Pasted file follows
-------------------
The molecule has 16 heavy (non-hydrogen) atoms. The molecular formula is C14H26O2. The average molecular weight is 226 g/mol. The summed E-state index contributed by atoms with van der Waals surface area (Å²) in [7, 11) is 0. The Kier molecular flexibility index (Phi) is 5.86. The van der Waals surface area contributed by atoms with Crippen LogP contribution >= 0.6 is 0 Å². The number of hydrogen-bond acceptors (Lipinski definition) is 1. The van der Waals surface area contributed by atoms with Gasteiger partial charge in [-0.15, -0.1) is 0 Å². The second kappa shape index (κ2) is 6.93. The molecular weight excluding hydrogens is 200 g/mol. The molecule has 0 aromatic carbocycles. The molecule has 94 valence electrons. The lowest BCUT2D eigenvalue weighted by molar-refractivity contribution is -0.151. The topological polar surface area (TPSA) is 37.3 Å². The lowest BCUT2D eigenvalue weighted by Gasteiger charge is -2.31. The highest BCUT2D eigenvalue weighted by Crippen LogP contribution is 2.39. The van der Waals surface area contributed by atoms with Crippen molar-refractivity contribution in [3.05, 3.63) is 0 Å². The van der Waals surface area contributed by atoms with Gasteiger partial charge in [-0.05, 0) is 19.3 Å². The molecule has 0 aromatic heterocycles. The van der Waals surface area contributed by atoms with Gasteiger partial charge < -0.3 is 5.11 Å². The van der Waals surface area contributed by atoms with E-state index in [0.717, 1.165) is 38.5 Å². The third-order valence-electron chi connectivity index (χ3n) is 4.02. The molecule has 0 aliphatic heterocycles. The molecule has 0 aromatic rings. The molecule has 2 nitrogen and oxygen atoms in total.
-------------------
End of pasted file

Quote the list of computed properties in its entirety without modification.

The molecule has 16 heavy (non-hydrogen) atoms. The molecular formula is C14H26O2. The average molecular weight is 226 g/mol. The summed E-state index contributed by atoms with van der Waals surface area (Å²) in [7, 11) is 0. The Kier molecular flexibility index (Phi) is 5.86. The van der Waals surface area contributed by atoms with Crippen LogP contribution >= 0.6 is 0 Å². The number of hydrogen-bond acceptors (Lipinski definition) is 1. The van der Waals surface area contributed by atoms with Gasteiger partial charge in [-0.15, -0.1) is 0 Å². The second kappa shape index (κ2) is 6.93. The molecular weight excluding hydrogens is 200 g/mol. The molecule has 0 aromatic carbocycles. The molecule has 94 valence electrons. The lowest BCUT2D eigenvalue weighted by molar-refractivity contribution is -0.151. The topological polar surface area (TPSA) is 37.3 Å². The lowest BCUT2D eigenvalue weighted by Gasteiger charge is -2.31. The highest BCUT2D eigenvalue weighted by Crippen LogP contribution is 2.39. The van der Waals surface area contributed by atoms with Crippen molar-refractivity contribution in [3.05, 3.63) is 0 Å². The van der Waals surface area contributed by atoms with Gasteiger partial charge in [-0.05, 0) is 19.3 Å². The molecule has 0 aromatic heterocycles. The van der Waals surface area contributed by atoms with Gasteiger partial charge < -0.3 is 5.11 Å². The van der Waals surface area contributed by atoms with E-state index in [0.717, 1.165) is 38.5 Å². The third-order valence-electron chi connectivity index (χ3n) is 4.02. The molecule has 0 aliphatic heterocycles. The molecule has 0 aromatic rings. The molecule has 2 nitrogen and oxygen atoms in total.